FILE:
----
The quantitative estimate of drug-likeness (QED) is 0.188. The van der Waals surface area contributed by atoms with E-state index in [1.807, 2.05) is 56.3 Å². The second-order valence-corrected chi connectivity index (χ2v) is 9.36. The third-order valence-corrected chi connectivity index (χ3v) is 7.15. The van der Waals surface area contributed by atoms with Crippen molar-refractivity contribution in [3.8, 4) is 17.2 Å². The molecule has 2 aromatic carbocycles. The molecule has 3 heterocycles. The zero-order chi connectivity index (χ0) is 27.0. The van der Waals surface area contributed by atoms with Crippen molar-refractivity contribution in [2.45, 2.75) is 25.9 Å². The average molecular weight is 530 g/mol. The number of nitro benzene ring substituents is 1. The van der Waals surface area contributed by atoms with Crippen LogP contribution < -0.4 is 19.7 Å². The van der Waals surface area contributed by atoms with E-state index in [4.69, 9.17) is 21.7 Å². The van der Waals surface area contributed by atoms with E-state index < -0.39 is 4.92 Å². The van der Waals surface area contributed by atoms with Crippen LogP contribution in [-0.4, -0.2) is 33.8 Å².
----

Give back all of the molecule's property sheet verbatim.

The quantitative estimate of drug-likeness (QED) is 0.188. The van der Waals surface area contributed by atoms with E-state index in [1.807, 2.05) is 56.3 Å². The second-order valence-corrected chi connectivity index (χ2v) is 9.36. The third-order valence-corrected chi connectivity index (χ3v) is 7.15. The van der Waals surface area contributed by atoms with Crippen molar-refractivity contribution in [3.8, 4) is 17.2 Å². The molecule has 2 aromatic carbocycles. The molecule has 3 heterocycles. The zero-order chi connectivity index (χ0) is 27.0. The van der Waals surface area contributed by atoms with Crippen molar-refractivity contribution in [2.45, 2.75) is 25.9 Å². The average molecular weight is 530 g/mol. The number of nitro benzene ring substituents is 1. The van der Waals surface area contributed by atoms with Crippen LogP contribution < -0.4 is 19.7 Å². The van der Waals surface area contributed by atoms with E-state index in [4.69, 9.17) is 21.7 Å². The van der Waals surface area contributed by atoms with E-state index < -0.39 is 4.92 Å². The van der Waals surface area contributed by atoms with Crippen LogP contribution in [-0.4, -0.2) is 33.8 Å².